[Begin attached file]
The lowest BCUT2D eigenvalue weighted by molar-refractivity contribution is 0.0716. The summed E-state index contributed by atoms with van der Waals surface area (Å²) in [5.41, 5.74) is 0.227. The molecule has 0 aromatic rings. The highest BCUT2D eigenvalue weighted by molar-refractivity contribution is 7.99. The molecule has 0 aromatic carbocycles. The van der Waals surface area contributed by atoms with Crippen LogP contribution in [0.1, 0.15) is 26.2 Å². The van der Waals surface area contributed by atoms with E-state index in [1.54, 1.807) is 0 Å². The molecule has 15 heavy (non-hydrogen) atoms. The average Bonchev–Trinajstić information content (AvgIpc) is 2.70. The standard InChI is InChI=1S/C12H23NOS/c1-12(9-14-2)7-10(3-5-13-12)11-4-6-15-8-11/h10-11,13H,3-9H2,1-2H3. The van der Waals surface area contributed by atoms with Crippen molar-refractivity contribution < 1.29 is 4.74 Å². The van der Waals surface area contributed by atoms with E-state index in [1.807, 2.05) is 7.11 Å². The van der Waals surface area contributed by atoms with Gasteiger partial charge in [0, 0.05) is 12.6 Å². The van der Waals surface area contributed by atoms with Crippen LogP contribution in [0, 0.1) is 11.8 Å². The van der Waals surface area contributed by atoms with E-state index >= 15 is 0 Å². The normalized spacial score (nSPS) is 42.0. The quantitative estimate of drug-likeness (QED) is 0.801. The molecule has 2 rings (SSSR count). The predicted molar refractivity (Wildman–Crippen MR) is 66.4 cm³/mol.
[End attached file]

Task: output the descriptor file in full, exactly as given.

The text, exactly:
The lowest BCUT2D eigenvalue weighted by molar-refractivity contribution is 0.0716. The summed E-state index contributed by atoms with van der Waals surface area (Å²) in [5.41, 5.74) is 0.227. The molecule has 0 aromatic rings. The highest BCUT2D eigenvalue weighted by molar-refractivity contribution is 7.99. The molecule has 0 aromatic carbocycles. The van der Waals surface area contributed by atoms with Crippen LogP contribution in [0.1, 0.15) is 26.2 Å². The van der Waals surface area contributed by atoms with E-state index in [1.54, 1.807) is 0 Å². The molecule has 15 heavy (non-hydrogen) atoms. The average Bonchev–Trinajstić information content (AvgIpc) is 2.70. The standard InChI is InChI=1S/C12H23NOS/c1-12(9-14-2)7-10(3-5-13-12)11-4-6-15-8-11/h10-11,13H,3-9H2,1-2H3. The van der Waals surface area contributed by atoms with Crippen molar-refractivity contribution < 1.29 is 4.74 Å². The van der Waals surface area contributed by atoms with E-state index in [1.807, 2.05) is 7.11 Å². The van der Waals surface area contributed by atoms with Gasteiger partial charge in [0, 0.05) is 12.6 Å². The van der Waals surface area contributed by atoms with Crippen LogP contribution in [0, 0.1) is 11.8 Å². The van der Waals surface area contributed by atoms with E-state index >= 15 is 0 Å². The normalized spacial score (nSPS) is 42.0. The quantitative estimate of drug-likeness (QED) is 0.801. The molecule has 2 rings (SSSR count). The predicted molar refractivity (Wildman–Crippen MR) is 66.4 cm³/mol.